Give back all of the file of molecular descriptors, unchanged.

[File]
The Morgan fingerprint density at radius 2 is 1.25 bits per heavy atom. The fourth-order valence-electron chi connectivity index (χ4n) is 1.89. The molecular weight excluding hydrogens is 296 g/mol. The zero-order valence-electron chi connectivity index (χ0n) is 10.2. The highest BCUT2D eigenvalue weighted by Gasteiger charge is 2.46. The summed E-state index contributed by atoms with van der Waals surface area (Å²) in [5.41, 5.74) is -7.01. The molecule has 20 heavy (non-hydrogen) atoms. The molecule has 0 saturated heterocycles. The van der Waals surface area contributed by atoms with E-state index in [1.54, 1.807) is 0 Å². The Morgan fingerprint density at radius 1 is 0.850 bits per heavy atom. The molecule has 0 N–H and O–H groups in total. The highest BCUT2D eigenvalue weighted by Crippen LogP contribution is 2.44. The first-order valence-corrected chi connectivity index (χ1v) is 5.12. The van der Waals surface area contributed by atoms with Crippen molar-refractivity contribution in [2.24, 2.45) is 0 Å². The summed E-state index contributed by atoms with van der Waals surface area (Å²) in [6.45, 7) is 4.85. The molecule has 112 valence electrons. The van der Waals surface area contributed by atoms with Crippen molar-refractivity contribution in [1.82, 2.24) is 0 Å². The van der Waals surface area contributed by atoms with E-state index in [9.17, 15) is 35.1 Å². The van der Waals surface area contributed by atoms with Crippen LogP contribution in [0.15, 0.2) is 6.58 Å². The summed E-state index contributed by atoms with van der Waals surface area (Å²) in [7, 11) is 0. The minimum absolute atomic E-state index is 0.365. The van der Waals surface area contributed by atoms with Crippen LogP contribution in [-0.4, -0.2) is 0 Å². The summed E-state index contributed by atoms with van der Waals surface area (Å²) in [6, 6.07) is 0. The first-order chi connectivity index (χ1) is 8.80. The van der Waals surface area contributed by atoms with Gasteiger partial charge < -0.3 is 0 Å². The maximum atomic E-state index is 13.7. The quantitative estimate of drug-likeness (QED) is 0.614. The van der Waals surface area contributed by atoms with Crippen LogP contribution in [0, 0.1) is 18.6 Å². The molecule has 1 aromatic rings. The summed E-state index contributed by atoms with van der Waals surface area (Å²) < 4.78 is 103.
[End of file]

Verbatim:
The Morgan fingerprint density at radius 2 is 1.25 bits per heavy atom. The fourth-order valence-electron chi connectivity index (χ4n) is 1.89. The molecular weight excluding hydrogens is 296 g/mol. The zero-order valence-electron chi connectivity index (χ0n) is 10.2. The highest BCUT2D eigenvalue weighted by Gasteiger charge is 2.46. The summed E-state index contributed by atoms with van der Waals surface area (Å²) in [5.41, 5.74) is -7.01. The molecule has 20 heavy (non-hydrogen) atoms. The molecule has 0 saturated heterocycles. The van der Waals surface area contributed by atoms with E-state index in [1.54, 1.807) is 0 Å². The Morgan fingerprint density at radius 1 is 0.850 bits per heavy atom. The molecule has 0 N–H and O–H groups in total. The highest BCUT2D eigenvalue weighted by Crippen LogP contribution is 2.44. The first-order valence-corrected chi connectivity index (χ1v) is 5.12. The van der Waals surface area contributed by atoms with Crippen molar-refractivity contribution in [2.24, 2.45) is 0 Å². The summed E-state index contributed by atoms with van der Waals surface area (Å²) in [6.45, 7) is 4.85. The molecule has 112 valence electrons. The van der Waals surface area contributed by atoms with Crippen molar-refractivity contribution in [1.82, 2.24) is 0 Å². The van der Waals surface area contributed by atoms with E-state index in [9.17, 15) is 35.1 Å². The van der Waals surface area contributed by atoms with Crippen LogP contribution in [0.15, 0.2) is 6.58 Å². The summed E-state index contributed by atoms with van der Waals surface area (Å²) in [7, 11) is 0. The minimum absolute atomic E-state index is 0.365. The van der Waals surface area contributed by atoms with Crippen LogP contribution in [-0.4, -0.2) is 0 Å². The summed E-state index contributed by atoms with van der Waals surface area (Å²) in [6, 6.07) is 0. The first-order chi connectivity index (χ1) is 8.80. The van der Waals surface area contributed by atoms with Gasteiger partial charge < -0.3 is 0 Å². The maximum atomic E-state index is 13.7. The quantitative estimate of drug-likeness (QED) is 0.614. The van der Waals surface area contributed by atoms with Crippen LogP contribution in [0, 0.1) is 18.6 Å². The molecule has 1 aromatic rings. The summed E-state index contributed by atoms with van der Waals surface area (Å²) < 4.78 is 103.